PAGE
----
By JOENALD MEDINA RAYOS
THE world-famous ‘tawilis’ is now in the brink of extinction and will be just a thing of the the past should the government will be remissed of its duty to implement relative environmental laws at the Taal Lake.
This developed as the Switzerland-based environment organization International Union for Conservation of Nature (IUCN) recently listed Sardinella tawilis as endangered.
The IUCN, a global authority on the status of the natural world and the measures needed to safeguard it and counts governments, private institutions including NGOs and individuals as members, maintains a Red List that contains the conservation status of species.
Tawilis [scientific name; Sardinella tawilis] used to be under the status “data deficient” which only meant no one had assessed it yet. However, in the recent list, the IUCN has alarmed the public and red-tagged the specie.
The 2018 listing, however, elevated the category to endangered based on an assessment by Santos, M., Munroe, T.A., Di Dario, F., Hata, H., Torres, F. & Quilang, J.P. The justification of this team for the listing “are major threats to fish diversity and this species due to overexploitation, pollution and competition and/or predation with introduced fishes, resulting in continuing declines in habitat quality and number of mature individuals.”
Listing as references numerous Philippine researchers including Aypa, Mercene-Mutia, Villanueva from Bureau of Fisheries and Aquatuic Resources (BFAR) focused on research on the species, as well as Mamaril, Joson-Pagulayan and Papa from the academe, the assessment further justified that “catches of this species have declined significantly since at least 1998, and it is estimated that harvest has declined by about 49% over the past 10 years (more than three generation lengths).
Fishing effort using illegal gears which target this species in the lake is increasing, but at this time the rate of increase has not been quantified specifically, so it is inferred that the population has declined by at least 50% over the past 10 years, which qualifies it for Endangered.”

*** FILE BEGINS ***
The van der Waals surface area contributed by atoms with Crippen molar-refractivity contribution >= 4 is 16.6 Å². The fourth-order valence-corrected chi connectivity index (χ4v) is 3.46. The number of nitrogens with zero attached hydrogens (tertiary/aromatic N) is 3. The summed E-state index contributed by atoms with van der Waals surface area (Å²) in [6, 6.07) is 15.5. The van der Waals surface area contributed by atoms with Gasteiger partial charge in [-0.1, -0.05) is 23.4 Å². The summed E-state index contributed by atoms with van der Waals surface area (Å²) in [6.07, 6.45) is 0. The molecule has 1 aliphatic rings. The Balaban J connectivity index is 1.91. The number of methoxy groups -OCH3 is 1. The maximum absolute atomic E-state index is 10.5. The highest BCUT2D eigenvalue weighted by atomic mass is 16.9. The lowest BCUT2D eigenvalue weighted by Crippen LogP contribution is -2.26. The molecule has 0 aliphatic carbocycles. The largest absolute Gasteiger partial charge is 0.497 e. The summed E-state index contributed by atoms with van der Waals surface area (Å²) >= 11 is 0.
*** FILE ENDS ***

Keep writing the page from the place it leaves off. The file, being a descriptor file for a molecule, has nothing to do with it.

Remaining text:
Reacting on this report, the Philippine government policy does not officially and automatically use the IUCN redlist as this may mean varying effects in the local fishery industry. The reliance of both BFAR and Department of Environment and Natural Resources (DENR) would have to be definitive rules such as Fisheries Administrative Orders or Department Administrative Orders respectively classifying a species as endangered for the wildlife laws to apply. The penalties for catching endangered species is up to 12 years imprisonment if officially listed.
To further address the issue, the DENR CALABARZON Regional and Provincial offices and Regional Office of BFAR will soon be discussing the listing to decide policy recommendations. The agencies’ options are either to issue department orders following the listing and prohibit catch or determining that catch is within capacity and the measures placed are sufficient to address the concern.
DENR CALABARZON and TVPL Protected Area Management Board commits to conduct an intensive monitoring of the S. tawilis population side-by-side with the listed threats as well as the water quality of the lake.
Sardinella tawilis has the distinction of being the Philippine’s only freshwater sardines and can be found only in Taal Lake in Batangas. Locally, it is plainly known as tawilis and is listed in the Ark of Taste international catalogue of endangered heritage foods of the Philippines.|#BALIKAS_News